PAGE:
(The Center Square) — As fentanyl-connected overdoses kill thousands of Pennsylvanians every year, the opioid shows up in traffic-crash data, too.

A study from Jerry, a car insurance app, found that six percent of Philadelphia’s fatal crashes involved drugs from 2018-2021. The data, from the National Highway Traffic Safety Administration, showed that two percent of all traffic fatalities in the city were connected to fentanyl.

That’s the highest rate of all cities in the commonwealth; 32 percent of all drug-related traffic fatalities were connected to fentanyl.

“Among counties with a population of at least 500,000 people, 21 percent of fatal crashes in Bucks County involved drugs, as did fifteen percent of those in Delaware and Chester counties and twelve percent of those in Lancaster County,” the Jerry study noted.

Drug-related traffic deaths mainly followed population trends, with the Philadelphia and Pittsburgh metro areas having the highest concentration of drug-related traffic fatalities.

In June 2022, a woman in a Montgomery County collision killed a 77-year-old woman; the driver was on fentanyl and had eleven bags of it in her car. 

Fentanyl has been a factor in non-fatal crashes as well. In 2019, a woman in Lancaster County was sentenced to up to a decade in prison for a two-car crash that injured a woman and her eleven-year-old daughter. In July, a one-car crash in Allegheny County was caused by a man on a handful of drugs who had his five-year-old son in the backseat.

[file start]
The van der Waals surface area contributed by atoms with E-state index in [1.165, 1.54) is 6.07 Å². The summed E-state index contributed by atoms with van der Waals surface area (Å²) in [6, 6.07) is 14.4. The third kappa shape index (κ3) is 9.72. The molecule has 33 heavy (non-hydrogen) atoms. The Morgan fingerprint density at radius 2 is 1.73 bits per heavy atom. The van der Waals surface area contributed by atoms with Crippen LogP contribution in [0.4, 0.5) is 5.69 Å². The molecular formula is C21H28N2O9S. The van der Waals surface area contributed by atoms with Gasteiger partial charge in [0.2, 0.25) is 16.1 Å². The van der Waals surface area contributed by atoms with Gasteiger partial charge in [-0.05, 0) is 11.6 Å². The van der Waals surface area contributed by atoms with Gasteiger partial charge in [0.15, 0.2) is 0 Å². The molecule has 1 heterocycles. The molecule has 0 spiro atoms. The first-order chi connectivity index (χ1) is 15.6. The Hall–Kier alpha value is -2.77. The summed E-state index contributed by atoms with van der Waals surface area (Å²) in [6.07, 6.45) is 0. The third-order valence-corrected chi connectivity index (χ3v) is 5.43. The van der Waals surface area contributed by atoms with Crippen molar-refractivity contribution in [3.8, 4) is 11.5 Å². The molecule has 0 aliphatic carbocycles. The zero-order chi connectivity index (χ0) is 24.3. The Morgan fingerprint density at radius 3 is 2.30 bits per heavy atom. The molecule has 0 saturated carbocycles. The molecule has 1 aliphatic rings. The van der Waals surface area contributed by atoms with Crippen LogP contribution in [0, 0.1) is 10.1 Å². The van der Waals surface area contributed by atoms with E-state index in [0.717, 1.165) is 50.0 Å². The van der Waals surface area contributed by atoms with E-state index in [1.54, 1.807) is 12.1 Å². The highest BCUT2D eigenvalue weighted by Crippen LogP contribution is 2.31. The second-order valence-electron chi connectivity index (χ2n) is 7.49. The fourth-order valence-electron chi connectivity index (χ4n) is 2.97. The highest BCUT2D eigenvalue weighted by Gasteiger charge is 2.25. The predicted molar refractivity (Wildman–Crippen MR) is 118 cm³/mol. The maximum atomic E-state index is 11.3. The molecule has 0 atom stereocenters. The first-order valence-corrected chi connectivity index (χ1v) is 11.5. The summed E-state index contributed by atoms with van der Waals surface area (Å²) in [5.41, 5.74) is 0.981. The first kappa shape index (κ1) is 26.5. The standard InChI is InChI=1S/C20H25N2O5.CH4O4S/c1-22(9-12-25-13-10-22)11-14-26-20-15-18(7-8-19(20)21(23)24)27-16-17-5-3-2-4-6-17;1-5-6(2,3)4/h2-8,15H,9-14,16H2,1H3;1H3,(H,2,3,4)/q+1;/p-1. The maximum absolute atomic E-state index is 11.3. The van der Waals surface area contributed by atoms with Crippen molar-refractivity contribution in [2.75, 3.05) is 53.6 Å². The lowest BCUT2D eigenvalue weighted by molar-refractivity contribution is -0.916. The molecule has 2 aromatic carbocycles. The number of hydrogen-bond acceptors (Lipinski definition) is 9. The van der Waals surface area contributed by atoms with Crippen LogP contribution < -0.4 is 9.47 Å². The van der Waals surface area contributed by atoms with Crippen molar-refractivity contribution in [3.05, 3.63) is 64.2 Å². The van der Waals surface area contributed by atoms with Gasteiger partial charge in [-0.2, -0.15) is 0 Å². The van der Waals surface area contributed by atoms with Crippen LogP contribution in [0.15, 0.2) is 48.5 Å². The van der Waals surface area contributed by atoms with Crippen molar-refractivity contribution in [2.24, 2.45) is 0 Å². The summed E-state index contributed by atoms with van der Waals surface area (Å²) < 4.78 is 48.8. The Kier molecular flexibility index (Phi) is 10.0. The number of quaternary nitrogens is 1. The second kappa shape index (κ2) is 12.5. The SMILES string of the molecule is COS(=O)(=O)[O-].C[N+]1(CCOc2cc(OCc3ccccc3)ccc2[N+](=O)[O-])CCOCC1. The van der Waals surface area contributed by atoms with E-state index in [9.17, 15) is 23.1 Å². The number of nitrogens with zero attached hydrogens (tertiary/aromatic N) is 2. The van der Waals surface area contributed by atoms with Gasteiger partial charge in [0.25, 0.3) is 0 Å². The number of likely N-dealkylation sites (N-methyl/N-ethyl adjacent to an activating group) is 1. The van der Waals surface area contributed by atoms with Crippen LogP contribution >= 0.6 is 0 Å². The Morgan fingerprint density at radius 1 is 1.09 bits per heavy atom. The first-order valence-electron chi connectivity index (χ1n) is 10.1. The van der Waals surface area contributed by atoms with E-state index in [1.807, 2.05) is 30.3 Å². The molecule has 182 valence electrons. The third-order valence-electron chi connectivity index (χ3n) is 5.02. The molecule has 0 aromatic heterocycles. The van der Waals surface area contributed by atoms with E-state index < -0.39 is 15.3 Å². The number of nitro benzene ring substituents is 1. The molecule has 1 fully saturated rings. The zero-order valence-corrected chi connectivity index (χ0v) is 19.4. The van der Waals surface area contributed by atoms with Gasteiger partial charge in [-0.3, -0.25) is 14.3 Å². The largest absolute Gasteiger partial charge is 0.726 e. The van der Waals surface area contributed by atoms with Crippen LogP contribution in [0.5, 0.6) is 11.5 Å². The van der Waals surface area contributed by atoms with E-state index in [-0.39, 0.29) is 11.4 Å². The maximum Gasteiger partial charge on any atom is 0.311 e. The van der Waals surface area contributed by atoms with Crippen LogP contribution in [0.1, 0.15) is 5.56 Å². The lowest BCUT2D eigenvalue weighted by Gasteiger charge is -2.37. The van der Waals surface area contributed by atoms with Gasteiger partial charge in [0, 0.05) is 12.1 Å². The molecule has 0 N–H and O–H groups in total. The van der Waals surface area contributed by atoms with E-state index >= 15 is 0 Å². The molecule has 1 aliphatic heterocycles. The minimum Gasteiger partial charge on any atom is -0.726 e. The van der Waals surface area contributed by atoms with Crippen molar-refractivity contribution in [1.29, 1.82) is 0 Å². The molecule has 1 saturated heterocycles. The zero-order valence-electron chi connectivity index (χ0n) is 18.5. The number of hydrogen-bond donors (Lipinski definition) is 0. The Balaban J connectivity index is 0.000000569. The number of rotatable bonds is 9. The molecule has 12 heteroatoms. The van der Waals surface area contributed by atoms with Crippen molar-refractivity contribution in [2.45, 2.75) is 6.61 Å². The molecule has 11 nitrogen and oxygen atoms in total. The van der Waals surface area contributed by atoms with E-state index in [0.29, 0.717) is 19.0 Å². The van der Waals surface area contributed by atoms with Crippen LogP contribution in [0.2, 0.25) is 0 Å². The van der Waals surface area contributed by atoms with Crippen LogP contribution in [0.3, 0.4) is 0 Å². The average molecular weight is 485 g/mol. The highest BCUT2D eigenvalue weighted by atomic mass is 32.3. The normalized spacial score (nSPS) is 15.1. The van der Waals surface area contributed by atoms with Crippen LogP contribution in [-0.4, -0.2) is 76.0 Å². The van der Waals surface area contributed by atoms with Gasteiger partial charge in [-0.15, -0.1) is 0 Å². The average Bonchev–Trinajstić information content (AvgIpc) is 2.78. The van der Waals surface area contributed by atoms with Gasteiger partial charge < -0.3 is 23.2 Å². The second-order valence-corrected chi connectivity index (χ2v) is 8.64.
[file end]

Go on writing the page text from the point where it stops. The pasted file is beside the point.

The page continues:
One study found that drivers found at fault for two-car collisions were more than twice as likely to test positive for opioids as those who were not at fault.

Nationally, driving under the influence remains a significant problem. A 2021 National Survey on Drug Use and Health found that fourteen million people drove under the influence of alcohol in the past year and twelve million drove under the influence of illicit drugs.

Traffic deaths in Pennsylvania have declined last year after increasing for years. Crashes are also on the decline, though distracted driving deaths and pedestrian deaths have gone up, hitting ten- and twenty-year highs, respectively.

Anthony Hennen is a reporter for The Center Square. Previously, he worked for Philadelphia Weekly and the James G. Martin Center for Academic Renewal. He is the managing editor of Expatalachians, a journalism project focused on the Appalachian region.

This article was republished with permission from The Center Square.

One thought on “A third of fatal drug-related car crashes in Philadelphia are linked to fentanyl”

  1. The headline and the body of this article confused me. Are they saying 94% of Philadelphia’s fatal crashes did NOT involve drugs from 2018-2021 and ONLY 6% of traffic fatalities DID involve drugs? And of those 1/3 (or 2% of all traffic fatalities) were connected to fentanyl? Clicking the hyper-links further confused me because it is 2024, yet your source of “one study” in the hyper-link leads to a 2019 NBC article that ends with: …Dr. Ajay Wasan, who wasn’t involved in the study, questioned its focus on any use of prescription opioids among drivers involved in crashes, describing it as “very misleading, since this is really abuse, not use.” “…these kinds of accidents, especially those where people drifted out of their lanes, are most likely due to opioid abuse,” said Wasan, an anesthesiology professor at the University of Pittsburgh and president elect of the American Academy of Pain Medicine. Moreover, Wasan expects that the number of accidents involving people taking prescription opioids will turn out to have gone down in more recent years because of the decline in the number of prescriptions written for opioids. This sensationalizes an issue when there is a need for better science and clarity,” Wasan said. Again, that was in 2019.

Leave a (Respectful) Comment

Your email address will not be published. Required fields are marked *